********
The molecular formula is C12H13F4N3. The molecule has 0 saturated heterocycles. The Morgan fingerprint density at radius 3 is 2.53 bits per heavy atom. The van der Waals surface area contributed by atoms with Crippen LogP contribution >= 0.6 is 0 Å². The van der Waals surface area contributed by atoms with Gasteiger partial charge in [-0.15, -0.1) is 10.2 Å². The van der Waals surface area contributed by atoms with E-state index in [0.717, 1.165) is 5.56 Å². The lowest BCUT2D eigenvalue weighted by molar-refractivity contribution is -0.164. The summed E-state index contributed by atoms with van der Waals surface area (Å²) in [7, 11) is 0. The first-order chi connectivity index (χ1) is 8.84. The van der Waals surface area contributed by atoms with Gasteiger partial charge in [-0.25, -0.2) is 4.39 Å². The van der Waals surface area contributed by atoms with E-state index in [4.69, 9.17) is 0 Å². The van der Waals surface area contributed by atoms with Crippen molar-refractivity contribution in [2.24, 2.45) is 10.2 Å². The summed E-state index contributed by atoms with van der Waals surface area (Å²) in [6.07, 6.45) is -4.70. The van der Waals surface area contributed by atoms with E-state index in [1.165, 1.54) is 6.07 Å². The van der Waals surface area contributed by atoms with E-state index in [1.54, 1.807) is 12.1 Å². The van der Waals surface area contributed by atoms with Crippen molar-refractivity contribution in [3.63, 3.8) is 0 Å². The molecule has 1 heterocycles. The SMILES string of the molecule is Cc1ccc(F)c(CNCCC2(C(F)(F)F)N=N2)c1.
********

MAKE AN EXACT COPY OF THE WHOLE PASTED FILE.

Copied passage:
The molecular formula is C12H13F4N3. The molecule has 0 saturated heterocycles. The Morgan fingerprint density at radius 3 is 2.53 bits per heavy atom. The van der Waals surface area contributed by atoms with Crippen LogP contribution >= 0.6 is 0 Å². The van der Waals surface area contributed by atoms with Gasteiger partial charge in [-0.15, -0.1) is 10.2 Å². The van der Waals surface area contributed by atoms with E-state index in [0.717, 1.165) is 5.56 Å². The lowest BCUT2D eigenvalue weighted by molar-refractivity contribution is -0.164. The summed E-state index contributed by atoms with van der Waals surface area (Å²) in [7, 11) is 0. The first-order chi connectivity index (χ1) is 8.84. The van der Waals surface area contributed by atoms with Gasteiger partial charge in [-0.25, -0.2) is 4.39 Å². The van der Waals surface area contributed by atoms with E-state index in [4.69, 9.17) is 0 Å². The van der Waals surface area contributed by atoms with Crippen molar-refractivity contribution in [2.24, 2.45) is 10.2 Å². The summed E-state index contributed by atoms with van der Waals surface area (Å²) in [6.07, 6.45) is -4.70. The van der Waals surface area contributed by atoms with E-state index in [1.165, 1.54) is 6.07 Å². The van der Waals surface area contributed by atoms with E-state index in [1.54, 1.807) is 12.1 Å². The van der Waals surface area contributed by atoms with Crippen molar-refractivity contribution in [3.63, 3.8) is 0 Å². The molecule has 1 heterocycles. The SMILES string of the molecule is Cc1ccc(F)c(CNCCC2(C(F)(F)F)N=N2)c1.